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Turn Signals Stopped Working

Turn signal circuit

Nothing is more frustrating than a random electrical problem that is keeping you from enjoying a drive. Especially with an older vehicle you're keeping just for those nice Sunday afternoons or occasional "fun commute" days. The trouble is, the longer a vehicle sits (no matter its age) without use, the more likely it is to have corrosion issues and electrical connection problems. One of the more common is failed turn signals and brake lights. Let's assume the brake lights are working, but the turn signals (and emergency flashers) are not.

Turn the ignition key to "on" or start the vehicle. Then run the turn signals one after the other, looking to see if the indicator on the dash displays the left, right, and hazard signals as it should. If not, you likely have a problem right at the signal switch, relay, or fuse box. The diagnosis from there is merely looking over the wiring (as much as possible, anyway) and doing circuit checks from one point to the next. On most vehicles, the turn signal relay (which will be clearly marked in your vehicle's wiring diagram) is a cheap replacement, so it might be worth replacing it to see if that fixes the issue, saving some time.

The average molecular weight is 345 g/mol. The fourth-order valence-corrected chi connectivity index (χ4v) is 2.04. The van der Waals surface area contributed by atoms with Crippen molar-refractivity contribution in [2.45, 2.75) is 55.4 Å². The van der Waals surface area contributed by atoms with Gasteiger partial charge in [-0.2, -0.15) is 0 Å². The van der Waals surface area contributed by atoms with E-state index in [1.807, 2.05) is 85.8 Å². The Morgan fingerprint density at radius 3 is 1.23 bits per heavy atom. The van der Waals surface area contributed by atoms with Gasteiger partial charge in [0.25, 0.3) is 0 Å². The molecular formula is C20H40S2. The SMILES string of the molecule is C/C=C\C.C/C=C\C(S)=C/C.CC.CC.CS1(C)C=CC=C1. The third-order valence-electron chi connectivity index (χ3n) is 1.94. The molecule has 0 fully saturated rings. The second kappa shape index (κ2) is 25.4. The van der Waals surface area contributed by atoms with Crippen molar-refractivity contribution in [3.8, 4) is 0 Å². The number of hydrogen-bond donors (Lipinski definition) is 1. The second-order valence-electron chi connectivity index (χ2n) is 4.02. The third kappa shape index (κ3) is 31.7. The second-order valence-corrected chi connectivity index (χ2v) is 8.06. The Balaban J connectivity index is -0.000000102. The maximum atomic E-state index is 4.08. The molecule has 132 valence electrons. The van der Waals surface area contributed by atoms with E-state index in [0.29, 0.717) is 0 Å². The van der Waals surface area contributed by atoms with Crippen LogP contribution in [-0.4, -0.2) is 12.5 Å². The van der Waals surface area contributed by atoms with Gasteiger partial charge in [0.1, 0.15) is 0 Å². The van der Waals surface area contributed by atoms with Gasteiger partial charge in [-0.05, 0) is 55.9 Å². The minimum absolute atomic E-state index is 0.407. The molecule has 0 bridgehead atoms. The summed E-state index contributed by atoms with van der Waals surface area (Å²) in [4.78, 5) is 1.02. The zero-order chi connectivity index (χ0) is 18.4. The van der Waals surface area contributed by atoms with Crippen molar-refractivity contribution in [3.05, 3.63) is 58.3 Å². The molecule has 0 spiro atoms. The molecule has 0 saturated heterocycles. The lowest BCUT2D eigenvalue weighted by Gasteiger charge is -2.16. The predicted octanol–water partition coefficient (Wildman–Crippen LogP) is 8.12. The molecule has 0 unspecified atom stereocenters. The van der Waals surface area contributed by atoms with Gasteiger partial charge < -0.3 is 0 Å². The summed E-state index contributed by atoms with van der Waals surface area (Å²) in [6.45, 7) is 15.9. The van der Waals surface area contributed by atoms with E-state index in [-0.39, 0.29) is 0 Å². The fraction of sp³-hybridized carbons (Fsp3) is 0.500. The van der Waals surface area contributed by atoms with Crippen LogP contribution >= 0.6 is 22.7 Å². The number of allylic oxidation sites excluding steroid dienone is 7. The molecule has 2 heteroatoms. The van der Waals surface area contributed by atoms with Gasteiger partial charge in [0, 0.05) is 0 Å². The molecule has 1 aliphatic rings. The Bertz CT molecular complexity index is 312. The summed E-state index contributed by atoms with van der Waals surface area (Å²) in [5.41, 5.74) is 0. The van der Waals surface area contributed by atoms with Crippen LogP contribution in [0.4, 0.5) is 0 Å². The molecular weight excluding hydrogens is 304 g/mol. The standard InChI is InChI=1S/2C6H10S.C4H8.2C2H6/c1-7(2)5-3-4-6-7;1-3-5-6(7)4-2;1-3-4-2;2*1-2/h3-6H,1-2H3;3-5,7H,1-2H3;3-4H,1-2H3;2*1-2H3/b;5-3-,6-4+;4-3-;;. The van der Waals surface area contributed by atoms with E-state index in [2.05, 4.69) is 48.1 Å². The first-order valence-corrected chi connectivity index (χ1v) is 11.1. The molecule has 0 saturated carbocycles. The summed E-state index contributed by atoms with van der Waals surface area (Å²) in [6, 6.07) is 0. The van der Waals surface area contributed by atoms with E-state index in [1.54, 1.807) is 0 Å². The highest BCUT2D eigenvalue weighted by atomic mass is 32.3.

If the interior indicators work, then it's time to run the same check and walk around the vehicle to look at the flashers on the front and rear of the car. If one side works but the other doesn't, you've narrowed down your search and can begin circuit checks on that side only. If one light is not working but everything else is good, it's likely a connection to that light or the bulb itself that's out.

Most of your work will be in circuit checks. It's possible that something has chewed through some wiring, connections have deteriorated, or fuses have "rotted." Happy hunting!

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